'The purpose of the remark was not to shout my mouth off about what a hard man I was. I was merely explaining some of the professional practices prevalent in the game at the time ... But then this local reporter in the Newcastle area is invited to a preview of the programme, takes my remarks out of context, and puts a lot of quotes on the wire to all the news agencies in London - things like "Jack Charlton says he would kick a player five yards over the touchline", "Jack Charlton says he has got a black book with names in it of players he will get before he finishes his career" - quotes like that. Suddenly the tabloids are running stories with headlines like "Kick Jack Charlton Out Of Football" or "Ban This Man For Life." All those journalists who hated Leeds United had a wonderful opportunity to bad mouth us. I got so much press, it was ridiculous. For about two weeks I got pilloried in every newspaper in the world.
'None of these journalists had even seen the programme. They didn't take the trouble to check if I had been quoted correctly. Acting as judge and jury, they rushed to condemn me. I refused to speak to any of them. I'd say, "If you see the programme, I'll talk to you. Ask the questions about the programme, but see the programme first." None of them could be bothered - or perhaps they didn't want to know the truth.
'At the time, there were in the Football League a lot of players whom the critics liked to call hard men. I suppose I was one of them. But I was never what you consider a dirty player - in my position I couldn't afford to be, because you can't afford to give away free kicks near the box.
'Everybody thinks that defenders are the dirty ones in a side. That's not true - defenders are committed to getting the ball, that's what they're there to do. Defenders have to be more careful, because if a defender commits a silly foul in the box, he can give away a penalty. In fact, giving away a free kick anywhere around the box is not likely to please the manager.
'In my experience, it wasn't the big lads who were the culprits. People like Tommy Smith were as hard as nails - but they were never nasty. They usually tackled hard, but providing the ball was there to be won and their timing was right, that was OK. The ones you had to watch out for were the little fellows, the ones who normally played on the wings or in midfield. They were invariably late in the tackle, always leaving something there for you to hit. A guy has left his foot there, and when you follow through, you hit six studs with your shin. Let me tell you something, it doesn't half hurt.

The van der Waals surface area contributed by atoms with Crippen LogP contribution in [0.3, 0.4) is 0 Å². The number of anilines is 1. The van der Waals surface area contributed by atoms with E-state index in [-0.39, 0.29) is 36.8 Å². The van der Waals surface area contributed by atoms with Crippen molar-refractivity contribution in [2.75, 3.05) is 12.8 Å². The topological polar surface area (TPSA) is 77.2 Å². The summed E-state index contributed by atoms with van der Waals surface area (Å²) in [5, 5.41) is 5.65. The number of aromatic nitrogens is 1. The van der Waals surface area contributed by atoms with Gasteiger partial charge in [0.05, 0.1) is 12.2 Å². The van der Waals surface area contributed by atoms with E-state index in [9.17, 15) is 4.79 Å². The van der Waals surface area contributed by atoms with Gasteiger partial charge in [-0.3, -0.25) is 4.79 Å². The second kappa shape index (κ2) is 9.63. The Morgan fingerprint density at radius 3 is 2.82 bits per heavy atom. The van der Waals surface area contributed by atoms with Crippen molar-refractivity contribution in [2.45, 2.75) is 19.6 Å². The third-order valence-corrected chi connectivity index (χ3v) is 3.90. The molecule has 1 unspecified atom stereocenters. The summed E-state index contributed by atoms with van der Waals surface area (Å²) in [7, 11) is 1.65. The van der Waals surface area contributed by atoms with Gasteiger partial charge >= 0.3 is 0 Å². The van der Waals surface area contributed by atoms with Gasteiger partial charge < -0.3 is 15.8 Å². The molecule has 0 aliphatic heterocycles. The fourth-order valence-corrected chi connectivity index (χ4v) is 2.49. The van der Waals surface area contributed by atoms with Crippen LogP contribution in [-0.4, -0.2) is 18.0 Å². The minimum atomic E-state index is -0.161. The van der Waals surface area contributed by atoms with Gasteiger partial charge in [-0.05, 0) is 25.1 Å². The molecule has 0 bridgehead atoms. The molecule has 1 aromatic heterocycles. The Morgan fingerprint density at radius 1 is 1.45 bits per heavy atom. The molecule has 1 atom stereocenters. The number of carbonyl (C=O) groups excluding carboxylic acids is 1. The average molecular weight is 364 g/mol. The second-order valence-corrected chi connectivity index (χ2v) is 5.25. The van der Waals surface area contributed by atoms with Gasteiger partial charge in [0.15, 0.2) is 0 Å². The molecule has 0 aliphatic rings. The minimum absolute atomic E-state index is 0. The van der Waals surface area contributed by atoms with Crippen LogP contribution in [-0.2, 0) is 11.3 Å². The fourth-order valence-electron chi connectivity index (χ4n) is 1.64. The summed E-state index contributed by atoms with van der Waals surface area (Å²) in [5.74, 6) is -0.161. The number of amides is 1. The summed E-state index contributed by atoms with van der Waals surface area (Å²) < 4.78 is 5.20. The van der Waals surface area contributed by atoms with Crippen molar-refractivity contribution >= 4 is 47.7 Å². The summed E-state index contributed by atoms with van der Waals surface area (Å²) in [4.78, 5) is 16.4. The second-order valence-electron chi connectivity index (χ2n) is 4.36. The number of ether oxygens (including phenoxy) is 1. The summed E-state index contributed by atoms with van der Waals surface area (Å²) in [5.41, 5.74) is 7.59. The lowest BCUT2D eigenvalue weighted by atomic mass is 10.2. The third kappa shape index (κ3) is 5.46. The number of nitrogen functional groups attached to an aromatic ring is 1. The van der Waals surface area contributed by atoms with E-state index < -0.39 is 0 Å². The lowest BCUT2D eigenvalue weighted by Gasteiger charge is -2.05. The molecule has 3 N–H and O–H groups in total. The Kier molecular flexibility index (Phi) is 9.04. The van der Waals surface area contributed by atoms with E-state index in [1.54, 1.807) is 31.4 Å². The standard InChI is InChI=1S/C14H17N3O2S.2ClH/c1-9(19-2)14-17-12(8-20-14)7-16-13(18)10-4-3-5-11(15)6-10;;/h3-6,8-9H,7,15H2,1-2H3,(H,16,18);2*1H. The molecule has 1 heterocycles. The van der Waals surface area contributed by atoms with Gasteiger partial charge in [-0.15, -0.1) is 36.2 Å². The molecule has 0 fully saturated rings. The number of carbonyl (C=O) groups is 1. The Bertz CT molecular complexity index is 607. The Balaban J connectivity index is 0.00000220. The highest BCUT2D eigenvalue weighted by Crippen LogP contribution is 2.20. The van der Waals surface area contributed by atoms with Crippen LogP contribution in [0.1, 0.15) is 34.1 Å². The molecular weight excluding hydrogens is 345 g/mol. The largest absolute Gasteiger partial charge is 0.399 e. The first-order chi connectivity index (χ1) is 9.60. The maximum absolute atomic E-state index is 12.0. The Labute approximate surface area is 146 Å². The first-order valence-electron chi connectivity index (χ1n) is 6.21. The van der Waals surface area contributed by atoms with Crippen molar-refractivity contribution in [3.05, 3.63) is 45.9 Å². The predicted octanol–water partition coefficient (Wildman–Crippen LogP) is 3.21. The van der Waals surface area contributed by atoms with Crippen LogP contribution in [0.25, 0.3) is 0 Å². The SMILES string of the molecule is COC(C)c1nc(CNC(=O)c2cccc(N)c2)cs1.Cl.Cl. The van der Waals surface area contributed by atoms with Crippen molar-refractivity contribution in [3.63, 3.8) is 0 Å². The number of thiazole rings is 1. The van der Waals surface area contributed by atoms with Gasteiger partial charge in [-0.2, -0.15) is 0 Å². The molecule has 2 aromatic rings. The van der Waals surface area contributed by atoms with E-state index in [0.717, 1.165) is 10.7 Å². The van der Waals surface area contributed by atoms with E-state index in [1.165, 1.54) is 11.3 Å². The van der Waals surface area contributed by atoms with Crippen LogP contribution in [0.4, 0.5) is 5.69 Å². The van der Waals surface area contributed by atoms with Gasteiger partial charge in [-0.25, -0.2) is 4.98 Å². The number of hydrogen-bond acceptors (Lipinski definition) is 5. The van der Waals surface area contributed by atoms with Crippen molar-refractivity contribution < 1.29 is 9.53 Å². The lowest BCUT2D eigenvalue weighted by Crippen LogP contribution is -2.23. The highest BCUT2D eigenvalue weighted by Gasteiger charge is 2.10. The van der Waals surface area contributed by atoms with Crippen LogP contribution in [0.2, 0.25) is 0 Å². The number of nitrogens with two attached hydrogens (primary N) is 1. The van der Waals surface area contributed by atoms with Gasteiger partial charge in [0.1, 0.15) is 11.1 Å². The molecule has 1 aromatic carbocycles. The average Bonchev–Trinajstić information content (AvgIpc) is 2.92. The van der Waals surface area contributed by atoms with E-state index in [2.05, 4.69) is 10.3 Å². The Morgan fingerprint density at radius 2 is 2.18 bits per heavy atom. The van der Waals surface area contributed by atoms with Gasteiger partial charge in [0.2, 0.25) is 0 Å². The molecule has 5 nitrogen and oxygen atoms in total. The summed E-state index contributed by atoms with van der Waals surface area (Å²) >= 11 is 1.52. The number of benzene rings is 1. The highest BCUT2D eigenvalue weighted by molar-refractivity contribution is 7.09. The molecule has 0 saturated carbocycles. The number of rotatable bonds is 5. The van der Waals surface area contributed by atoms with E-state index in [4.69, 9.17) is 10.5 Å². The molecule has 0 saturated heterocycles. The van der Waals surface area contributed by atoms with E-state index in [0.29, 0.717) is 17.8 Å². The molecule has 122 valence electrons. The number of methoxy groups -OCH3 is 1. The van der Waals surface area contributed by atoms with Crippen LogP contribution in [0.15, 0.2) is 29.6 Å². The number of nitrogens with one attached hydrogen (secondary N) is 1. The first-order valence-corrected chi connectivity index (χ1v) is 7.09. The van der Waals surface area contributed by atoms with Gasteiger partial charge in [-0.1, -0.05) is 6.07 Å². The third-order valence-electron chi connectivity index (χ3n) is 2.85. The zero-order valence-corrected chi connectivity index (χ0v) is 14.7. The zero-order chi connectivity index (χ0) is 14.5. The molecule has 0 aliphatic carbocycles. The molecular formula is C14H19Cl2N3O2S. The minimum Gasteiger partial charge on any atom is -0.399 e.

'Referees and linesmen follow the play, and very often miss the incident which happens a split second after the ball has been struck.
'There was a spell in the Football League when full-backs were getting sent off regularly for attacking wingers. And nobody in authority ever questioned the reason. But those of us playing the game knew what was happening. And it had to do with incidents like the one I've just mentioned.
'And there were other nasty ploys in the game. As a centre-back, my job was to pick up a position for a cross, challenge for the ball and win it. But the opposing centre-forward didn't necessarily have to win the ball, and the number of times people have clattered into me late with their heads or their elbows doesn't bear recounting. You finish up with your face slashed, elbows in your eye, fingers stuck up your nose, and so on. I tell you, you get a few headaches. In a lot of cases, the guy hitting you knows exactly what he's doing. It isn't accidental.
'When I first went to Leeds, I played with a lad called Albert Nightingale. He was an inside-forward who used to play alongside John Charles. Albert was notorious in the six yard area. As the ball was being played into the box, he would tap his opponent on the ankle, the fellow would howl and grab his foot - and our Albert would be free to knock the ball into the net. Nine times out of ten, the referee didn't spot it because he was following the ball, but the other players knew exactly what had happened, and I saw them chasing him around the pitch or complaining to the ref.
'Clarkey was a bit like that. Off field he was a great lad - but he could be a little bit sneaky, with a bit of a mean streak in him. He would leave the boot in just a bit longer than he should have done. It caused us loads of aggravation - suddenly all the other side's defenders would come running after him and we'd have to go and bail him out. Tommy Smith used to say to Clarkey, "I'll break your back."
'John Giles used to do some awful things to players, too. We would have rows about it in the dressing-room. I once said to him, "What do you do it for, John?" And he said, "Well, I once got my leg broken, and I'm gonna make sure nobody ever does it again," meaning that he was going to do everybody before they did him. I said, "Sure, every bugger in the league is going to get punished because you once got your leg broke." But it wasn't just them, it was us he was putting at risk. John caused us a lot of hassle at Elland Road over the years. It was all so unnecessary, because he was such a skillful player.